The restaurants and shopping areas where another amazing sight to behold, serving and selling all manner of overpriced goofballery. The main restaurant, called Docking Bay 7: Food and Cargo and the side food vendor Ronto Roasters were filled to the brim with aging components, aliens and wacky menu items. Ronto Roasters stole the show, however, with a hilarious spectacle of a droid cranking up an old podracer engine as it cooks up some odd species of fried alien. The food I had was quite good, I selected the “Smoked Kaadu Ribs” which was basically pork ribs, with a side of cabbage-slaw and a blueberry corn muffin. The many interesting and strange places to shop also highlighted Disney’s lucrative business formula, selling everything you inner Jedi or Sith could imagine. There is a middle eastern inspired bazaar located near the restaurants that sold an assortment of toys, alien creature figures, and even wooden carved Jawas. The most whimsical shop, in my opinion, was Savi’s Workshop. There you can geek out and build your own lightsaber for the ludicrous amount of $200 (Disney thinks we all have money printers at home). The store is littered with Jedi and Sith gadgetry, robes, and even has a wall dedicated to a few gnarly looking creatures where their heads are all mounted. Savi’s Workshop is a whimsical, albeit expensive, place, but one that fascinates all who walk through its extraterrestrial walls.
California Adventure was the only one of the two parks that sold alcohol unless of course, you have access to the exclusive Club 33. Now Disneyland offers a full-fledged bar at Galaxy’s Edge with the quirky and long-awaited Oga’s Cantina. This was the only attraction we didn’t walk into, simply because we were short on time and the line was well over an hour. This type of idea is an expected move from Disney, as it is surely going to attract mature audiences and ease the legions of crowds at Drinkasaurus Rex it California Adventure. Unfortunately, the lines and wait times are the most difficult thing to get through at the cantina, and quite a few other journalists have reported the same thing. We were there on a preview day without too many people. How much worse will it be on a normal weekend? I can only imagine. However, whether you drink or not, it is worth checking out and seeing for yourself as long as the lines aren’t too horrendous.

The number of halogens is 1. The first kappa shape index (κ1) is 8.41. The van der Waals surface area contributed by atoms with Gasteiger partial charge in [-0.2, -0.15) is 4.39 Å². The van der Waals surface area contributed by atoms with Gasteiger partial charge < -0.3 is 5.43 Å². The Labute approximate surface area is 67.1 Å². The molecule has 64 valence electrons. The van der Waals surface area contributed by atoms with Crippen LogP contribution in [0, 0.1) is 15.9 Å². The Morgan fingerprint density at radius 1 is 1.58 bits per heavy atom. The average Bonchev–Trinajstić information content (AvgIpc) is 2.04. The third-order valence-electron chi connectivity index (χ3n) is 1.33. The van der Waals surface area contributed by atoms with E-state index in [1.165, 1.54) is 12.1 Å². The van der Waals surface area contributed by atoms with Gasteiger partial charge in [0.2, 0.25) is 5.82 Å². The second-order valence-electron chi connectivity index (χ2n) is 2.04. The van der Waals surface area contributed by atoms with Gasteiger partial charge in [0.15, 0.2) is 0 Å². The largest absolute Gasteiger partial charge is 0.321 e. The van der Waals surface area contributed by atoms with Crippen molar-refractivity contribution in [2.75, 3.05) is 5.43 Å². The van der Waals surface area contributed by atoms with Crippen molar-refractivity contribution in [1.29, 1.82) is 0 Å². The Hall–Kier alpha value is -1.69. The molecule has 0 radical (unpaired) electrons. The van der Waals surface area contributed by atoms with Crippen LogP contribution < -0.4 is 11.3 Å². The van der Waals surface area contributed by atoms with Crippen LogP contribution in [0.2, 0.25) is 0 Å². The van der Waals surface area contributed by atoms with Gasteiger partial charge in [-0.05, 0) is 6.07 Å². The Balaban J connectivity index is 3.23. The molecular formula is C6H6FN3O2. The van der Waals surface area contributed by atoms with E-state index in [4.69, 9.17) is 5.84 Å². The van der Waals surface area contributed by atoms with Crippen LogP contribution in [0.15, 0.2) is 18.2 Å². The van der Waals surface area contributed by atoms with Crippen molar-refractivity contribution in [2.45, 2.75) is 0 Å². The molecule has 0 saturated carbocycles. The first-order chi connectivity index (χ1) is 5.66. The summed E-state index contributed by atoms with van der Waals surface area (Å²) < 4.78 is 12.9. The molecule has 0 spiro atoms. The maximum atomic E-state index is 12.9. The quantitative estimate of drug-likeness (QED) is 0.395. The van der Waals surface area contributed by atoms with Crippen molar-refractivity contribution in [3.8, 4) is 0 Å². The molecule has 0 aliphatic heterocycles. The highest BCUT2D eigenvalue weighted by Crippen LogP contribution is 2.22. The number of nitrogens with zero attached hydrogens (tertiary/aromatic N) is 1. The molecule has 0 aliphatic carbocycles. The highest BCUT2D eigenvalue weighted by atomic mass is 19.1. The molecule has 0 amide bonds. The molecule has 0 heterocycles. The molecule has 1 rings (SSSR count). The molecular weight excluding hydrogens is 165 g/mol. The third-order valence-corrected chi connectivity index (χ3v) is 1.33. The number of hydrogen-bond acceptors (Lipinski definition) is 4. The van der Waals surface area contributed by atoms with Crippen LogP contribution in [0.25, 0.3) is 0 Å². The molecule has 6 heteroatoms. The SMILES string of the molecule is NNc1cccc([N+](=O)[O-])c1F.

Disney’s Star Wars: Galaxy’s Edge is an amazing and exciting addition to the Disneyland Resort. Even though it’s launch has now come, don’t let the “opening day” fool you. For if you visit the park between May 31st through June 23rd, you can only experience Galaxy’s Edge via reservations by staying at the Disneyland Resort hotel. After the reservation period, anyone with a ticket can see it for themselves, although you should absolutely prepare for insanely long lines. There is also another ride still under construction called Rise of the Resistance, which is supposed to be a gigantic ride featuring massive animatronics, but Disney hasn’t announced a launch day as of yet. Galaxy’s Edge is a nerd’s dream come true, as it offers a memorable and engaging Star Wars experience like no other. Even so, it offers something for everyone to see and enjoy, and with plans for the Star Wars franchise to continuously expand, it is painting a bright future for the House of Mouse.